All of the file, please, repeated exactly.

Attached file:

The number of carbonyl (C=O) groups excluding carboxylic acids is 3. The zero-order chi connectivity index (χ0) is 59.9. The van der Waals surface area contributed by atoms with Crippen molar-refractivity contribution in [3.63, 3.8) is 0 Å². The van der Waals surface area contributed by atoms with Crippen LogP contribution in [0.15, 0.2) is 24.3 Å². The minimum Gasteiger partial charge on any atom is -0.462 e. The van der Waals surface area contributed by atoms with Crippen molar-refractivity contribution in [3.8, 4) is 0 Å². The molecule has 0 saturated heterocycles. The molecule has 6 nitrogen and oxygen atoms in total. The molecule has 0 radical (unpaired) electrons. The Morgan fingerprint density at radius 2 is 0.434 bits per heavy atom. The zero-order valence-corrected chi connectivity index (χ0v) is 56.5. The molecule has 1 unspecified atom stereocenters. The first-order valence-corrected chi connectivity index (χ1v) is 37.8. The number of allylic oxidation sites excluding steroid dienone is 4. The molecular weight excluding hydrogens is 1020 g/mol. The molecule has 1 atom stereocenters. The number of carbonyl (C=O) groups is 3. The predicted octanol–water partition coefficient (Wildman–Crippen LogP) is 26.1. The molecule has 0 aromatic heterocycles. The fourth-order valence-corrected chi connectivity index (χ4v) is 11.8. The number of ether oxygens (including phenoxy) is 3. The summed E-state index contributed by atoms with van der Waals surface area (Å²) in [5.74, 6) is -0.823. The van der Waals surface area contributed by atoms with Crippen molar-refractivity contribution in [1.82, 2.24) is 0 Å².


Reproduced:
The number of carbonyl (C=O) groups excluding carboxylic acids is 3. The zero-order chi connectivity index (χ0) is 59.9. The van der Waals surface area contributed by atoms with Crippen molar-refractivity contribution in [3.63, 3.8) is 0 Å². The van der Waals surface area contributed by atoms with Crippen LogP contribution in [0.15, 0.2) is 24.3 Å². The minimum Gasteiger partial charge on any atom is -0.462 e. The van der Waals surface area contributed by atoms with Crippen molar-refractivity contribution in [3.8, 4) is 0 Å². The molecule has 0 saturated heterocycles. The molecule has 6 nitrogen and oxygen atoms in total. The molecule has 0 radical (unpaired) electrons. The Morgan fingerprint density at radius 2 is 0.434 bits per heavy atom. The zero-order valence-corrected chi connectivity index (χ0v) is 56.5. The molecule has 1 unspecified atom stereocenters. The first-order valence-corrected chi connectivity index (χ1v) is 37.8. The number of allylic oxidation sites excluding steroid dienone is 4. The molecular weight excluding hydrogens is 1020 g/mol. The molecule has 1 atom stereocenters. The number of carbonyl (C=O) groups is 3. The predicted octanol–water partition coefficient (Wildman–Crippen LogP) is 26.1. The molecule has 0 aromatic heterocycles. The fourth-order valence-corrected chi connectivity index (χ4v) is 11.8. The number of ether oxygens (including phenoxy) is 3. The summed E-state index contributed by atoms with van der Waals surface area (Å²) in [5.74, 6) is -0.823. The van der Waals surface area contributed by atoms with Crippen molar-refractivity contribution in [1.82, 2.24) is 0 Å².